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MIKE Pipeline

Documentation for running the MIKE Pipeline.
  1. Introduction
  2. Requirements for Running the Pipeline
  3. Setting up the MIKE database file
  4. Generating Pipelines
  5. Normalizing the Flatfield
  6. Running the Science Pipelines
  7. Other Optional Parameters
  8. If All Goes Well

1. Introduction

Users of CarPy for spectroscopic data reduction should cite the following papers:

  1. Kelson, D.D., Illingworth, G.D., van Dokkum, P.G., & Franx, M. 2000, ApJ, 531, 159
  2. Kelson, D.D. 2003, PASP, 115, 688

These pages discuss the pipeline written by Dan Kelson Other helpful tips can be found here:

The pipeline is written in Python, using an extensive set of C, FORTRAN, and C++ libraries to do the heavy lifting. SBS users should contact Dan or Edward for help on installing the pipeline on their own machines. The pipeline requires that you have CarPy installed. Instructions on how to download CarPy can be found here.

Once you have CarPy installed, all you need to do is source the included Setup.csh or Setup.bash file, and you're good to go! For example:

<csh prompt%> source /where/CarPy/is/installed/Setup.csh


2. Requirements for Running the Pipeline

Typically four types of frames are used during the reduction of MIKE data:

  1. Milky flat frames preferably taken using a hot blue star or the quartz lamp.
  2. Quartz or twilight frames (used to locate the order edges and map the order curvature)
  3. Target frames (use for science)
  4. Lamp frames (used to map the line curvature and for wavelength calibration)


3. Setting up the MIKE Database File

The first step is to create a text file that lists the important properties of your MIKE FITS files. This file will be referred to as the MIKE Database File.

For a quick start, you can generate this database file by typing

<csh prompt%> mikedb -d DATADIR

where DATADIR is either a relative or absolute path to the directory in which you have your FITS files. The task "mikedb" actually reads the headers of the images and stores the important stuff into a new text file.

For example, suppose you kept your data for an entire observing run in a directory called "/data1/mifune/kelson/MIKE/sept06". You would type

<csh prompt%> cd /data1/mifune/kelson/MIKE
<csh prompt%> mikedb -d sept06

or if you have a particularly anal style of data management, you might prefer

<csh prompt%> cd /data1/mifune/kelson/MIKE
<csh prompt%> mkdir Reductions
<csh prompt%> cd Reductions
<csh prompt%> mikedb -d ../sept06

After running this step, you will find a file with "MIKE.db" in its name. In the above case we are left with sept06MIKE.db in the current working directory. This file contains a listing of the absolute paths of the FITS files so it need not sit in the directory in which you will be doing your reductions (even though it can be very handy to have around). Recent updates to the pipeline codes may produce "db" files that look a little different than the above example.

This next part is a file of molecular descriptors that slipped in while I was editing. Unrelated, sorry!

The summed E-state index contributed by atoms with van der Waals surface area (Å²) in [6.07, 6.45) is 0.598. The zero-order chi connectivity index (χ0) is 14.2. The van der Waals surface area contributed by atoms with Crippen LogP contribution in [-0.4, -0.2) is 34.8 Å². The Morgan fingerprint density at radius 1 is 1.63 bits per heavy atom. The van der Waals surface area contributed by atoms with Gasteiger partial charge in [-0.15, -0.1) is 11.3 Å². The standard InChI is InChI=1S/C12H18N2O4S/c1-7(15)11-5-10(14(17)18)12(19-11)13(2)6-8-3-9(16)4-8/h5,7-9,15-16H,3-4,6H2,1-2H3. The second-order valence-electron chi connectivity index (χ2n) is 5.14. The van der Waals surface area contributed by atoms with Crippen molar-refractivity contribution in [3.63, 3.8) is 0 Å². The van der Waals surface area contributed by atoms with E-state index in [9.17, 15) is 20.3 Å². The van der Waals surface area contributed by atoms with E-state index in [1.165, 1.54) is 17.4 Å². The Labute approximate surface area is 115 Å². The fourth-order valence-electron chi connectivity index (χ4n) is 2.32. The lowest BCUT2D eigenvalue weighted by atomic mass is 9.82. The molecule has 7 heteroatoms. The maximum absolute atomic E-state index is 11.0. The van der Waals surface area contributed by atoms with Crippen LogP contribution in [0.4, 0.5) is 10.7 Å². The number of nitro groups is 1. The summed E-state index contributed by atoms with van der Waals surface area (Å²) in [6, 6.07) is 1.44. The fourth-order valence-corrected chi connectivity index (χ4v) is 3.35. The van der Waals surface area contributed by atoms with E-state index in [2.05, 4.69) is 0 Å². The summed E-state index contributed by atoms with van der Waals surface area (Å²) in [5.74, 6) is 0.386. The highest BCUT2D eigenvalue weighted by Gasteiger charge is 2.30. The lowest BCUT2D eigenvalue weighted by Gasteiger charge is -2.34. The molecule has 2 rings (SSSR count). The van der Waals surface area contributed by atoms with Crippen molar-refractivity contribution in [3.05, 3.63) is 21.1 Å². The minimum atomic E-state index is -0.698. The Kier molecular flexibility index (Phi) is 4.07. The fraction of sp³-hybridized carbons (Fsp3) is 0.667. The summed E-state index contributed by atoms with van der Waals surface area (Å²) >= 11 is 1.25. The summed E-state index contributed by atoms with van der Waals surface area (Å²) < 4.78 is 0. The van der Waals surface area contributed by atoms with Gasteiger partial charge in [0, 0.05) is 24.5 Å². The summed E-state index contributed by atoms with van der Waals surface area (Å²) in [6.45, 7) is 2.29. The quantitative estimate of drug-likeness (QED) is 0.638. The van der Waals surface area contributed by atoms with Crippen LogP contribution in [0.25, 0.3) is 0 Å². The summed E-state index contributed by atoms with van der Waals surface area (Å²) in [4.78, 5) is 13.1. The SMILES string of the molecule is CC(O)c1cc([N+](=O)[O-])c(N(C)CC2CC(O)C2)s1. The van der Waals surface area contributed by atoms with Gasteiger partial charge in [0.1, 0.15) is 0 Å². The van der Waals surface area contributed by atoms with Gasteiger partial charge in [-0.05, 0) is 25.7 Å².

You might typically generate a database file for your entire run, rather than for individual nights. However, if you do generate multiple database files, you can "cat" them together into one (longer) database file. You can combine the data from multiple observing runs in this way, if you essentially wanted your output data products (i.e. extracted spectra) to include data from multiple observing runs.

Important: the MIKE Database File pulls information from the headers and thus to use the resulting "MIKE.db" file one must trust the data stored in the FITS headers. Most of the information that is used has not been altered by the observer as those bits of information are generated by the instrument control systems. However, the "OBJECT" keyword is read and thus successful and pleasing use of the "MIKE.db" file supposes that you have fixed errors and/or inconsistencies in the "OBJECT" header data. I highly recommend that you view the "MIKE.db" file in your favorite editor and verify that the information in it is correct.


4. Generating Pipelines

Upon completion of the "database file" describing the observations, one invokes "mikesetup" (replacing "sept06MIKE.db" with whatever your database file is called):

<csh prompt%> mikesetup -db sept06MIKE.db

This will run through the database file in its simplest mode and return something that looks like a list of all the targets in the database file.

# J Target
1 v23900_11
2 v32_11
3 v19309_11
4 cs22964-161_11
5 cs22888-014
6 cs29513-003
7 cs30493-071
8 cs22876-032
9 cs22882-006
10 he0200-5701
11 cs22968-029
12 sc10-1838
13 v15923_12
14 hd193901_12
15 cs22964-161_12
16 he2122-4707
17 cs22945-017
18 cs22945-029
19 sc10-137844
20 cs22882-030
21 sc4-630
22 sc10-1896
23 hr1621_12
24 v6840_13
25 v32_13
26 cs22898-047
27 cs30492-110
28 he2319-5228
29 cs22945-058
30 cs22964-061_11

Note that these are similar to the OBJECT entries in the database file. My script turns your OBJECT names into things that are a bit more useful for making filenames (e.g. stripping spaces, converting to lower case). One of the reasons for doing this to the object names is to make them a bit more repeatable so that multiple instances of the same target may be more easily matched up. If you see targets listed in there (e.g. funny ones like "bias", or "zero", etc) that you do not really want to reduce, then you should either (1) comment those lines out with a "#", or (2) delete the relevant lines, or (3) put the word "ignore" in the OBJECT entries of those frames (see note below). Don't forget to do these things for both the red and blue frames!